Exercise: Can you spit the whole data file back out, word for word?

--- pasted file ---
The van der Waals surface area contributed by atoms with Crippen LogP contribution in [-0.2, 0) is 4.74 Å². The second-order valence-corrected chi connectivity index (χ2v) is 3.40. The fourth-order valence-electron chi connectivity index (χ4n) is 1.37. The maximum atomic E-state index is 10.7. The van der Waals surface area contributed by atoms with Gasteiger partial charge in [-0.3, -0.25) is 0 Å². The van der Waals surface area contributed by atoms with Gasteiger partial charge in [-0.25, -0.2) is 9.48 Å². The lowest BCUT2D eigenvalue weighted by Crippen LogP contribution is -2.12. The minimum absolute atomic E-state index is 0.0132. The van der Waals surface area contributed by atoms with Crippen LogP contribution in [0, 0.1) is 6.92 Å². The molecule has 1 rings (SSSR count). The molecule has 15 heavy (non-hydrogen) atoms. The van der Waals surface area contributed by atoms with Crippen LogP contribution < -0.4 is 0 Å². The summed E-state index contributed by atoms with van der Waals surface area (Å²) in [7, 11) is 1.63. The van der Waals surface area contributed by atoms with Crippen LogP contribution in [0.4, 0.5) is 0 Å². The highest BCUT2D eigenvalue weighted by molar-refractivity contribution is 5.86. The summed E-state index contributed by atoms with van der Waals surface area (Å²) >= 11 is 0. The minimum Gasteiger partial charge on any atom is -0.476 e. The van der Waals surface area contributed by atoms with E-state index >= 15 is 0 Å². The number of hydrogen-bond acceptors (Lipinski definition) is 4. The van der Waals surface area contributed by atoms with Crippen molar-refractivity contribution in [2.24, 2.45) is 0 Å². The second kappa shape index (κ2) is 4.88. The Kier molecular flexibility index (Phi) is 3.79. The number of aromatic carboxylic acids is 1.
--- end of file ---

The van der Waals surface area contributed by atoms with Crippen LogP contribution in [-0.2, 0) is 4.74 Å². The second-order valence-corrected chi connectivity index (χ2v) is 3.40. The fourth-order valence-electron chi connectivity index (χ4n) is 1.37. The maximum atomic E-state index is 10.7. The van der Waals surface area contributed by atoms with Gasteiger partial charge in [-0.3, -0.25) is 0 Å². The van der Waals surface area contributed by atoms with Gasteiger partial charge in [-0.25, -0.2) is 9.48 Å². The lowest BCUT2D eigenvalue weighted by Crippen LogP contribution is -2.12. The minimum absolute atomic E-state index is 0.0132. The van der Waals surface area contributed by atoms with Crippen LogP contribution in [0, 0.1) is 6.92 Å². The molecule has 1 rings (SSSR count). The molecule has 15 heavy (non-hydrogen) atoms. The van der Waals surface area contributed by atoms with Crippen LogP contribution < -0.4 is 0 Å². The summed E-state index contributed by atoms with van der Waals surface area (Å²) in [7, 11) is 1.63. The van der Waals surface area contributed by atoms with Crippen LogP contribution in [0.4, 0.5) is 0 Å². The highest BCUT2D eigenvalue weighted by molar-refractivity contribution is 5.86. The summed E-state index contributed by atoms with van der Waals surface area (Å²) >= 11 is 0. The minimum Gasteiger partial charge on any atom is -0.476 e. The van der Waals surface area contributed by atoms with E-state index >= 15 is 0 Å². The number of hydrogen-bond acceptors (Lipinski definition) is 4. The van der Waals surface area contributed by atoms with Crippen molar-refractivity contribution in [2.24, 2.45) is 0 Å². The second kappa shape index (κ2) is 4.88. The Kier molecular flexibility index (Phi) is 3.79. The number of aromatic carboxylic acids is 1.